The Golden Door
Speaker and SATB chorus with Flute (doubling alto flute), clarinet in Bb (doubling clarinet in A, bass clarinet, alto sax), violin, viola, cello, bass, piano, percussion
A cantata based on archives of interviews with immigrants who passed through Ellis Island in the early years of the 20th century. Commissioned by the New Amsterdam Singers.
Island of Hope: A collection of new American choral music. Includes Ronald Perera’s The Golden Door performed by the New Amsterdam Singers, Clara Longstreth, conductor. On Albany Records, Troy545.
1. What is your number?
2. America, I wish I was going
3. The fastest and securist transportation
5. The Lady with her hand up
6. Island of hope; island of tears
Island of Hope, the New Amsterdam Singers’ second compact disc recording, offers an eclectic array of contemporary choral music by American composers…. This recording highlights two works with chamber orchestra commissioned by the ensemble. The first of these, set in seven movements by Ronald Perera, is titled The Golden Door. The texts, though diverse in origin, focus on many perspectives regarding immigration. In the opening movement, an incessant agitation of sixteenth notes is used to symbolize the growing frustration of one poor immigrant as the long list of questions posed by the immigration officers takes its toll. In the final movement, a spoken roll call of the names and occupations of recent immigrants is interspersed with the singing of words from the famous Emma Lazarus poem, The New Colossus, found on a plaque at the base of the Statue of Liberty. The work, as a whole, humanizes for the listener many experiences of the people who have come to this country seeking a greater quality of life since the late eighteenth century. It is inspiring and powerful, and admirably performed.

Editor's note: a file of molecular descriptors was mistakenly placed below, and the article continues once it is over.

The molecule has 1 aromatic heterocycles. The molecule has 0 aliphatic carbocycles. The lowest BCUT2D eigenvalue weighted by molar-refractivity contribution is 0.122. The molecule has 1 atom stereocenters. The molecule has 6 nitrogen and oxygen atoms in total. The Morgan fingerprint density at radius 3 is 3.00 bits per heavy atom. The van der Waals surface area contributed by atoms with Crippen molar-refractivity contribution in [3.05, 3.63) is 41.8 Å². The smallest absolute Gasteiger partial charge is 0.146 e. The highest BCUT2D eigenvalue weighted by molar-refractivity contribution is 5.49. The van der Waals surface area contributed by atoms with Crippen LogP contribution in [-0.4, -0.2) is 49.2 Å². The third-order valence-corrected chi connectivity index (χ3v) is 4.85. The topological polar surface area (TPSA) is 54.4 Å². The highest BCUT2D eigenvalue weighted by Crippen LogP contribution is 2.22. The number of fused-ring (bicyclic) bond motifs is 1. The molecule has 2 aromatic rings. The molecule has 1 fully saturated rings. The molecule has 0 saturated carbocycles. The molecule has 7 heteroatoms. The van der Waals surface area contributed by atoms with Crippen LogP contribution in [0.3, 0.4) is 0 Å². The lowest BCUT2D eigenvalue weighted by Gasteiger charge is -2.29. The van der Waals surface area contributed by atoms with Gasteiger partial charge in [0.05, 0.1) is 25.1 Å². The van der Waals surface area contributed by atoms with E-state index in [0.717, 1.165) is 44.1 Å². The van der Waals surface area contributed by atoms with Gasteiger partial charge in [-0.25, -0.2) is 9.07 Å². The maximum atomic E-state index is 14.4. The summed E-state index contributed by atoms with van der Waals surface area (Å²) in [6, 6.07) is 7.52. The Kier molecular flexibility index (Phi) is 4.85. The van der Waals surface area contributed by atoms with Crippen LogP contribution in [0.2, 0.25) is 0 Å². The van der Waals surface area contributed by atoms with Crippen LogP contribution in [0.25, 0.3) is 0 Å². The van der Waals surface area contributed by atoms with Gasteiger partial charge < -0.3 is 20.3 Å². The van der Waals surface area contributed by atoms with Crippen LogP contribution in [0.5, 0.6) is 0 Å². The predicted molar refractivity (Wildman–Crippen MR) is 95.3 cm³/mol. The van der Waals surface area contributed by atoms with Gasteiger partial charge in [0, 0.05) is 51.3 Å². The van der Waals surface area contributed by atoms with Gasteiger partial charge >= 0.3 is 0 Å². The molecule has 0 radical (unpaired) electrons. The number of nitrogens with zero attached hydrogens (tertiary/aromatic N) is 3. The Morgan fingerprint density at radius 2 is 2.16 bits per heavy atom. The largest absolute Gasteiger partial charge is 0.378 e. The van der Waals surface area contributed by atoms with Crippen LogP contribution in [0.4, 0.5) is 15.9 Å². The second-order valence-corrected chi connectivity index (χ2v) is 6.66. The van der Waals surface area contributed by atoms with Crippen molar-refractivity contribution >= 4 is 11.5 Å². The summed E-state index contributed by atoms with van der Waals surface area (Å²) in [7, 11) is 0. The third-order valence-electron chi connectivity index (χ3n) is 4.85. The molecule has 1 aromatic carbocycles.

Choral Journal (ACDA), Scott R. Buchanan
The Golden Door . . . is the inspiration for the disc’s title. It is the only substantial work (about 25 minutes) I’ve heard that seeks to evoke the varied experience of immigration to America. Ronald Perera (b. 1941) — whose rewarding music I have reviewed in concert — is a skilled and imaginative musical documenter of aspects of the American experience. He cobbled his own text together from first-hand accounts of immigrants, name-lists, and other “officialese” from Ellis Isalnd archives. It is by turns dramatic, poignant, whimsical, and horrifying — like the section dealing with ship passage in “steerage.” But the piece is finally celebratory and exultant, leaving the listener newly sensitive to — and proud of — our multicultural origins. A small instrumental ensemble offers imaginative support.
Lindsay Koob, American Record Guide
Ronald Perera’s seven-movement work, “The Golden Door,” is based on oral histories of immigrants who entered the United States through Ellis Island… Mr. Perera’s work, for choir and a small ensemble of strings, winds, piano and percussion, is an invitingly consonant and occasionally dramatic overview of the varied paths that the immigrants of several nationalities took to Ellis Island, and those immigrants’first moments here. One movement, essentially advertising copy for a German cruise ship, had a lilting, salon quality; it was offset by a starker, more lushly harmonized description of the sounds, smells and general discomfort of traveling in steerage.
New York Times 6/14/99
Sunday afternoon’s “American Voices” program by the Chatham Chorale Chamber Singers was just such a powerfully evocative program. Therex was probably not a dry eye in the house as, at the close of a seven-part cantata vividly depicting the arrival of immigrants at Ellis Island, the names and professions of their immigrant ancestors were read aloud by individual chorale members over a soft instrumental underscoring. Premiered in Manhattan just last year by the New Amsterdam Singers, “The Golden Door” was written by Yarmouthport summer resident Ronald Perera, whose “The Outermost House” (based on Henry Beston’s book about Cape Cod) was commissioned and presented by the Chatham Chorale in 1991…no matter if one felt Finch’s pleasing, alternatively thoughtful and playful settings, could have used some of the incisive dramatic touches Perera so skillfully weaves into his musical tapestries, or that “The Golden Door” perhaps needed a few more reflective (shall I say “lyrical” or “memorable”?) passages to balance its teeming, headlong forward momentum. It is enough if the concerted result stirs our imaginations and feelings, leaving us at once excited and teary-eyed, with plenty of food for after-thought.
Cape Cod Times 5/23/2000